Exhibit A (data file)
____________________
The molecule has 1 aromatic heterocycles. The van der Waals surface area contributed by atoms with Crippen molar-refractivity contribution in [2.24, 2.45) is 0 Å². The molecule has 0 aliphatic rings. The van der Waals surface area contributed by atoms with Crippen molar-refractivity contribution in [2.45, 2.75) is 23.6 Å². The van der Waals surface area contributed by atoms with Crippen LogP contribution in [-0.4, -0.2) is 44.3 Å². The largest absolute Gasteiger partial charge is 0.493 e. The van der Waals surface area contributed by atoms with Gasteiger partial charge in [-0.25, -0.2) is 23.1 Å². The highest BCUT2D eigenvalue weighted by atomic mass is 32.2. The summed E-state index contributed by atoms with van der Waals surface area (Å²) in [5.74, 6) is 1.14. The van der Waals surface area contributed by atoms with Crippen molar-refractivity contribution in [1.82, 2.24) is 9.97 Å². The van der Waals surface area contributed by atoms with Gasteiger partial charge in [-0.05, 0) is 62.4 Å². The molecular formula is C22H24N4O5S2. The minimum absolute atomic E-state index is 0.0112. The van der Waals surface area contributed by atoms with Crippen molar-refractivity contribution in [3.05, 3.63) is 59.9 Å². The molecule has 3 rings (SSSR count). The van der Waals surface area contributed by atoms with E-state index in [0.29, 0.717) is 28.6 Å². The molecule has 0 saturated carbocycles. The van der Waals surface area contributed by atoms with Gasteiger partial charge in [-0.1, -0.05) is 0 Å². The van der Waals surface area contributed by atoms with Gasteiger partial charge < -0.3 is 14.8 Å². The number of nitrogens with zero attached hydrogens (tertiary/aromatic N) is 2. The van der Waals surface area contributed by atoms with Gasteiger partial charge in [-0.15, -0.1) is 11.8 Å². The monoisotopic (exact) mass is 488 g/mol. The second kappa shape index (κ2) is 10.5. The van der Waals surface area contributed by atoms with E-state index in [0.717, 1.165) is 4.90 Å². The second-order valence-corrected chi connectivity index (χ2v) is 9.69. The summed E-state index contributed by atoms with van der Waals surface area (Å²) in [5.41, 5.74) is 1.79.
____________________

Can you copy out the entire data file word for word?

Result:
The molecule has 1 aromatic heterocycles. The van der Waals surface area contributed by atoms with Crippen molar-refractivity contribution in [2.24, 2.45) is 0 Å². The molecule has 0 aliphatic rings. The van der Waals surface area contributed by atoms with Crippen molar-refractivity contribution in [2.45, 2.75) is 23.6 Å². The van der Waals surface area contributed by atoms with Crippen LogP contribution in [-0.4, -0.2) is 44.3 Å². The largest absolute Gasteiger partial charge is 0.493 e. The van der Waals surface area contributed by atoms with Gasteiger partial charge in [-0.25, -0.2) is 23.1 Å². The highest BCUT2D eigenvalue weighted by atomic mass is 32.2. The summed E-state index contributed by atoms with van der Waals surface area (Å²) in [5.74, 6) is 1.14. The van der Waals surface area contributed by atoms with Crippen molar-refractivity contribution in [1.82, 2.24) is 9.97 Å². The van der Waals surface area contributed by atoms with Gasteiger partial charge in [-0.05, 0) is 62.4 Å². The molecular formula is C22H24N4O5S2. The minimum absolute atomic E-state index is 0.0112. The van der Waals surface area contributed by atoms with Crippen molar-refractivity contribution in [3.05, 3.63) is 59.9 Å². The molecule has 3 rings (SSSR count). The van der Waals surface area contributed by atoms with E-state index in [0.29, 0.717) is 28.6 Å². The molecule has 0 saturated carbocycles. The van der Waals surface area contributed by atoms with Gasteiger partial charge in [-0.1, -0.05) is 0 Å². The van der Waals surface area contributed by atoms with Gasteiger partial charge < -0.3 is 14.8 Å². The number of nitrogens with zero attached hydrogens (tertiary/aromatic N) is 2. The van der Waals surface area contributed by atoms with Gasteiger partial charge in [-0.15, -0.1) is 11.8 Å². The monoisotopic (exact) mass is 488 g/mol. The second kappa shape index (κ2) is 10.5. The van der Waals surface area contributed by atoms with E-state index in [0.717, 1.165) is 4.90 Å². The second-order valence-corrected chi connectivity index (χ2v) is 9.69. The summed E-state index contributed by atoms with van der Waals surface area (Å²) in [5.41, 5.74) is 1.79.